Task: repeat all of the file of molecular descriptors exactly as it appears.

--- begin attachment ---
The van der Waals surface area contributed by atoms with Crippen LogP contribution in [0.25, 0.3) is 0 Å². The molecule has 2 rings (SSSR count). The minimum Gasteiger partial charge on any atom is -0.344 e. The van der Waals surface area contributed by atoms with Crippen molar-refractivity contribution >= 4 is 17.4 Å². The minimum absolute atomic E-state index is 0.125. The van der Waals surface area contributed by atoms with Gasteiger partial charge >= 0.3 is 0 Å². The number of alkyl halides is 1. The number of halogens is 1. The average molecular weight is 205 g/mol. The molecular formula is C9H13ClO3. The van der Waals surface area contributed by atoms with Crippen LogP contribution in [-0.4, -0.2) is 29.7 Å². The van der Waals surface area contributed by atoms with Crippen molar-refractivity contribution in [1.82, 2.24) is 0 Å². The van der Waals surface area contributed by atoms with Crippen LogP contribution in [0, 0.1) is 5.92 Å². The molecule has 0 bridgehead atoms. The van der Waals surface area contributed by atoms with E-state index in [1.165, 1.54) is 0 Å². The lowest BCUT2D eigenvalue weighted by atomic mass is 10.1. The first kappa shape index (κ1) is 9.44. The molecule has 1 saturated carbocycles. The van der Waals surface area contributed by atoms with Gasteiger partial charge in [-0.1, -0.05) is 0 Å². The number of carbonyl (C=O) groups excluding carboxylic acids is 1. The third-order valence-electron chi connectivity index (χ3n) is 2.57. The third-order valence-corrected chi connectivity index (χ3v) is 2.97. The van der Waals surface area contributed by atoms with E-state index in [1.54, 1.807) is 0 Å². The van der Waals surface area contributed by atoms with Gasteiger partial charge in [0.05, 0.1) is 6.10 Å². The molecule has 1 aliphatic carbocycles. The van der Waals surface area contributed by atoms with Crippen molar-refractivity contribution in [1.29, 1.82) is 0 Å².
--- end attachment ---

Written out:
The van der Waals surface area contributed by atoms with Crippen LogP contribution in [0.25, 0.3) is 0 Å². The molecule has 2 rings (SSSR count). The minimum Gasteiger partial charge on any atom is -0.344 e. The van der Waals surface area contributed by atoms with Crippen molar-refractivity contribution >= 4 is 17.4 Å². The minimum absolute atomic E-state index is 0.125. The van der Waals surface area contributed by atoms with Gasteiger partial charge >= 0.3 is 0 Å². The number of alkyl halides is 1. The number of halogens is 1. The average molecular weight is 205 g/mol. The molecular formula is C9H13ClO3. The van der Waals surface area contributed by atoms with Crippen LogP contribution in [-0.4, -0.2) is 29.7 Å². The van der Waals surface area contributed by atoms with Crippen molar-refractivity contribution in [1.82, 2.24) is 0 Å². The van der Waals surface area contributed by atoms with Crippen LogP contribution in [0, 0.1) is 5.92 Å². The molecule has 0 bridgehead atoms. The van der Waals surface area contributed by atoms with E-state index in [1.165, 1.54) is 0 Å². The lowest BCUT2D eigenvalue weighted by atomic mass is 10.1. The first kappa shape index (κ1) is 9.44. The molecule has 1 saturated carbocycles. The van der Waals surface area contributed by atoms with Gasteiger partial charge in [-0.1, -0.05) is 0 Å². The number of carbonyl (C=O) groups excluding carboxylic acids is 1. The third-order valence-electron chi connectivity index (χ3n) is 2.57. The third-order valence-corrected chi connectivity index (χ3v) is 2.97. The van der Waals surface area contributed by atoms with E-state index in [1.54, 1.807) is 0 Å². The van der Waals surface area contributed by atoms with Gasteiger partial charge in [0.05, 0.1) is 6.10 Å². The molecule has 1 aliphatic carbocycles. The van der Waals surface area contributed by atoms with Crippen molar-refractivity contribution in [1.29, 1.82) is 0 Å².